Joseph Grimaldi (1778 - 1837) was an English actor, comedian, dancer, and one of the most famous clowns. He expanded the role of the Clown in the harlequinade and created a base for the modern clown. Clowns in England are, after him, sometimes called “Joey.”
Grimaldi was born on 18 December 1778 in Clare Market, London, and he came from a long line of dancers and comic performers. His great-grandfather was John Baptist Grimald, a professional dentist and amateur performer. He moved from Italy to England in 1730 and performed the role of Pantaloon with John Rich, who played Harlequin. Joseph's grandfather, Giovanni Battista Grimaldi, also performed professionally since his early years (so professionally that, according to some sources, he ended up in the Paris Bastille due to a scandalous performance). Joseph's father, Joseph Giuseppe Grimaldi (known as "the Signor" or Giuseppe), was also an actor and a dancer, and he played Pantaloon in pantomimes at the Theatre Royal.
Joseph Grimaldi's mother was Rebecca Brooker, a 14-year-old mistress of Giuseppe Grimaldi. His father died when Joseph was nine; since then, he has earned money for his family. He was thought to act the characters in the harlequinade from his second year by his father. He made his stage debut at the Sadler's Wells Theatre the same year. Next year he played in “The Wizard of the Silver Rocks; or Harlequin's Release,” “The Triumph of Mirth; or Harlequin's Wedding.” He started playing regularly in two places: at Drury Lane, which had a wealthy audience, and Sadler's Wells, which was attended by the working class, and by the age of six, the press considered him a prominent stage performer. Since then, he changed theaters and learned the trade from famous actors of that time. His first significant success was the role of Clown in “Harlequin and Mother Goose, or the Golden Egg.” He was so good that he practically made Clown the main character in the Harlequinades. He invented the white-face clown with colorful clothes and sang stage songs with the audience's involvement. He was also famous for his athletic and acrobatic ability. This gave him many opportunities to work, and he sometimes had two shows an evening (which required him to sprint from one side of town to another). He toured England and Europe.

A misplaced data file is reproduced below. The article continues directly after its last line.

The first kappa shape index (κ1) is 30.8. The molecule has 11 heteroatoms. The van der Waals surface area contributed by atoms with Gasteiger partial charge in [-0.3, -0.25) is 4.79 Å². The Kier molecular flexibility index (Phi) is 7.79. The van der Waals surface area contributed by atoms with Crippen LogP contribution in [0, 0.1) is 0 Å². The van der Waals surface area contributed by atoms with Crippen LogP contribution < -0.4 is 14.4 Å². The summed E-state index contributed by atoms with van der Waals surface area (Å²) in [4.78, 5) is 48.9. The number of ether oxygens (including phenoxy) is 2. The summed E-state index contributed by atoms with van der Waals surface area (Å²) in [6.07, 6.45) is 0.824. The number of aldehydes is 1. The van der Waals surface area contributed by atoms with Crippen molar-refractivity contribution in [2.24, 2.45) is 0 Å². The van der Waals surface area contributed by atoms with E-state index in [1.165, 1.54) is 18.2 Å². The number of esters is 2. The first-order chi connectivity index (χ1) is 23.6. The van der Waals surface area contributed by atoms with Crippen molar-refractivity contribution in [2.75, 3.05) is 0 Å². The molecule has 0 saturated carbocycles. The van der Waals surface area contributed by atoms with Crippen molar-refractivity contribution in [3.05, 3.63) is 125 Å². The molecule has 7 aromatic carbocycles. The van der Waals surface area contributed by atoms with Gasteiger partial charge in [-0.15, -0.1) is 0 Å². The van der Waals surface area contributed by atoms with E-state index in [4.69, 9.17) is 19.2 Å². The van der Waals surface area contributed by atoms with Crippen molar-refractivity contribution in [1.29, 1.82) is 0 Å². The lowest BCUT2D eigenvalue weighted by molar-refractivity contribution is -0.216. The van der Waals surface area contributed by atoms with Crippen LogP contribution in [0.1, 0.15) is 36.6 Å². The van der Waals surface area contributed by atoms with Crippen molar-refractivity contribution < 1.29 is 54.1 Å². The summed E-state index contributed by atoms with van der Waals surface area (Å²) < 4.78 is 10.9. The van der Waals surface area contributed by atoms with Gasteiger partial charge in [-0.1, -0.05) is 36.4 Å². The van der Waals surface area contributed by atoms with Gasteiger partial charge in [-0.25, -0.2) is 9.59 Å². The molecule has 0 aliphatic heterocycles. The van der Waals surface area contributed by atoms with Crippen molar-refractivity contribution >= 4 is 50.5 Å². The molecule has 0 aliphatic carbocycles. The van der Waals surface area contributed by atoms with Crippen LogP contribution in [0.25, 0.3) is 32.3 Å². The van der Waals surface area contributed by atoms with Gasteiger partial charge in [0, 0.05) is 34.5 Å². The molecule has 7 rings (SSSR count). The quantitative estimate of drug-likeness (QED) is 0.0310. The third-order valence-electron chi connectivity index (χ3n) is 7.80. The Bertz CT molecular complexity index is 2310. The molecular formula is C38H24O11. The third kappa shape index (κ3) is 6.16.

All this took its toll, and his body started to deteriorate. He retired in 1923 because of the state of his health was in. He suffered from a respiratory condition, and his joints were severely damaged. Before he died, he wrote his memoirs which Charles Dickens later edited. He died in 1837 and was buried in Joseph Grimaldi Park in Islington, London. Every first Sunday in February, Holy Trinity Church in London holds a memorial service for Grimaldi. Clowns from all over the world gather here to listen to the service in full attire and makeup. When the service is over, the clowns perform their acts for others. Through Joseph Garibaldi - “The Clown of Clowns” lives on.